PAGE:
The opinion of the court was delivered by: Wexler, District Judge.
In the above-referenced action, plaintiff Gregory Fraser
("plaintiff"), sues for an alleged discriminatory constructive
discharge and failure to rehire, pursuant to 42 U.S.C. § 2000e-2.
Plaintiff appears pro se. Named as defendant is the
New York State University at Stony Brook ("defendant" or "the
University"). Currently, defendant moves to dismiss the
complaint pursuant to Rule 12(b)(6) of the Federal Rules of
Civil Procedure. This Court having received numerous affidavits
and submissions from plaintiff which go beyond the scope of the
pleadings, defendant's motion will be treated as one for
summary judgment, pursuant to Rule 56 of the Federal Rules of
Civil Procedure. For the reasons set forth below, defendant's
motion is granted in part and denied in part.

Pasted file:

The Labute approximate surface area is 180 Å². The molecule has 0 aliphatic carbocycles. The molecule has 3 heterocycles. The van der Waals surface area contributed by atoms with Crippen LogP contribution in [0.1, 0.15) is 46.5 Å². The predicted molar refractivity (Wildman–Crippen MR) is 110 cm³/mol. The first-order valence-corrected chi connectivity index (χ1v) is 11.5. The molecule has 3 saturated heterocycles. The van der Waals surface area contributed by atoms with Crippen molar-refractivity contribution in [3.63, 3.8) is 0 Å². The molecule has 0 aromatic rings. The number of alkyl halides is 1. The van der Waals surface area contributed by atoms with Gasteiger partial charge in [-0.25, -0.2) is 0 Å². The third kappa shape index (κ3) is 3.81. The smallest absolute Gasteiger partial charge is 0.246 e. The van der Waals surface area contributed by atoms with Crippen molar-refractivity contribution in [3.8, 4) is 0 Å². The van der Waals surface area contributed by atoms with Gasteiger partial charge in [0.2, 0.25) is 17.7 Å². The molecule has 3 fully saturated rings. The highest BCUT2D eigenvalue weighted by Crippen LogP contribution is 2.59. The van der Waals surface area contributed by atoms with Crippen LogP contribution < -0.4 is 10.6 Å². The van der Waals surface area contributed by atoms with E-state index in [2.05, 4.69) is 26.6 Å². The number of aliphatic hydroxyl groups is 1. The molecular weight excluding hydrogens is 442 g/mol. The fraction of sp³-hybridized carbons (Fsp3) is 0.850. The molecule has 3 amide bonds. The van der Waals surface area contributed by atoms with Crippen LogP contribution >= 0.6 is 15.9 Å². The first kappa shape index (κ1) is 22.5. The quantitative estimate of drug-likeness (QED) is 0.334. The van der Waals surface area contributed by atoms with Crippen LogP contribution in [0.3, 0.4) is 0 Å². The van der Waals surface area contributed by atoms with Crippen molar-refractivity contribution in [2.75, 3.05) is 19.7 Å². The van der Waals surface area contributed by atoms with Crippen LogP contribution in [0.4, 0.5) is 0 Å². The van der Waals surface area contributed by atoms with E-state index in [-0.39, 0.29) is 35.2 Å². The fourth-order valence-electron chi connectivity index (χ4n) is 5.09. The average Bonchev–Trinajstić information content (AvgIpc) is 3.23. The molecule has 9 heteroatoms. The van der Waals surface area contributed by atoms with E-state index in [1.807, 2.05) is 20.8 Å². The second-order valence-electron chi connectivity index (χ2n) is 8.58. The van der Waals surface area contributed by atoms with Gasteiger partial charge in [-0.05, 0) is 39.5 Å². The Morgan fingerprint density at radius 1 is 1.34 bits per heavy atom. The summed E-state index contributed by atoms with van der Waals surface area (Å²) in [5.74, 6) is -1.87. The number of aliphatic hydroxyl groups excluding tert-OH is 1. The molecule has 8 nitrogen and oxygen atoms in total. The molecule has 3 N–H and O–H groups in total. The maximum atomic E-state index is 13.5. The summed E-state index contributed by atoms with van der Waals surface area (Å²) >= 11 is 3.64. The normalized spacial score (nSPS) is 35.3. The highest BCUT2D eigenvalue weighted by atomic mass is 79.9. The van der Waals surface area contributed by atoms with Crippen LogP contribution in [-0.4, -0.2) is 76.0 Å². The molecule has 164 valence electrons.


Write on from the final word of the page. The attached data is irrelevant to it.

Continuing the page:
On October 4, 1989, plaintiff was hired by defendant for an
entry-level position as a principal architecture drafting
technician at the Stony Brook University Hospital. On October
12, 1989, he commenced work. On December 21, 1989, after
approximately two months at the job, plaintiff submitted a
handwritten resignation. His decision to resign was prompted by
his dissatisfaction with the work environment, and with an
apparent clash with the allegedly "misdirected policies" of his
For several weeks prior to and for nearly three months after
his resignation, plaintiff applied for seven positions with the
defendant. The positions included: financial analyst intern,
programmer analyst, senior medical practice administrator,